I am now officially a wedding photographer. While no payment was involved (it was a wedding gift for a pair of very good friends of ours), I was the main photographer for them. The results were pretty good in my opinion (they will be put up here when and if the pair okays it). I would not be averse to doing it again for money, though I might want to rent an extra body for it.
Some things learned:
* Shoot for getting there at least an hour early, just to account for problems, getting lost etc. If possible, check out the place some days in advance if you don’t know it well already.
* Have a large reflector. The small one I have will bounce light into a face, but not onto a full body.
* Have a good flash and plenty of backup batteries. I ran through one set of batteries. A good flash can be rotated as well as turned up and down, and recharges quickly (look into LiIon AA batteries, they might give enough power, NiMH batteries certainly don’t)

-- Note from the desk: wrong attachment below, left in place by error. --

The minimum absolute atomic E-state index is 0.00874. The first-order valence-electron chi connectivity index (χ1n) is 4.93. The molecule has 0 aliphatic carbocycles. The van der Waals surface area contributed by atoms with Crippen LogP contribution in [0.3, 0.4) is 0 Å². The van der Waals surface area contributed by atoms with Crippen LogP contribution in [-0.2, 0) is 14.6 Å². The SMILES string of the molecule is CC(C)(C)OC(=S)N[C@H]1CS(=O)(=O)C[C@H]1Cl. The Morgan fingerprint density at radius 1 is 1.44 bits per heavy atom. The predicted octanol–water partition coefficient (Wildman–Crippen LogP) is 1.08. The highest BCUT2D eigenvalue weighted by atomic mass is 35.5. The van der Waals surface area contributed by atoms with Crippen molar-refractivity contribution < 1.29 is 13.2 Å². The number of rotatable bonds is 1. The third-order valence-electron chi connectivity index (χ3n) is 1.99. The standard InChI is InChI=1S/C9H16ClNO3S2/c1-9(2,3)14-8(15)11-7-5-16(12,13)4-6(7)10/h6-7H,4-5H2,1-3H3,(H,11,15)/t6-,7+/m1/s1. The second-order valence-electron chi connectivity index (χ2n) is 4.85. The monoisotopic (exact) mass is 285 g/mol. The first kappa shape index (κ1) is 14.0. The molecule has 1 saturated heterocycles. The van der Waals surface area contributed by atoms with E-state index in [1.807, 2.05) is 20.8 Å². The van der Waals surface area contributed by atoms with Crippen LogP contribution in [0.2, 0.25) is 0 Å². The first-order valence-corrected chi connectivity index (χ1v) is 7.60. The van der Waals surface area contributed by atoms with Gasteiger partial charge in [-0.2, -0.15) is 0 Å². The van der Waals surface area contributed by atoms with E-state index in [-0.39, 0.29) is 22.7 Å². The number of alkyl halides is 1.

* The lenses don’t matter so much, but you gotta have a standard zoom (something like 24-150 mm equiv). A fast portrait prime is a good thing too.
* Learn to do a good fill flash for indoors.
* Look for different angles/framings. One of the more interesting shots was a silhouette kiss taken framed between two candles.
* If shooting outdoors, have something the bride can sit on. White dresses get really dirty really quickly.
* Avoid sunlight if possible. The black vs. white contrast is a killer.
* Consider the age of the inlaws before you ask the to sit down on their knees:)
* Talk, talk, talk. You pretty much can’t talk enough during the photo session proper.
* If possible, get shots of everybody at the tables (if there’s a formal dinner) and the seating arrangement. Then you can match up people and names afterwards.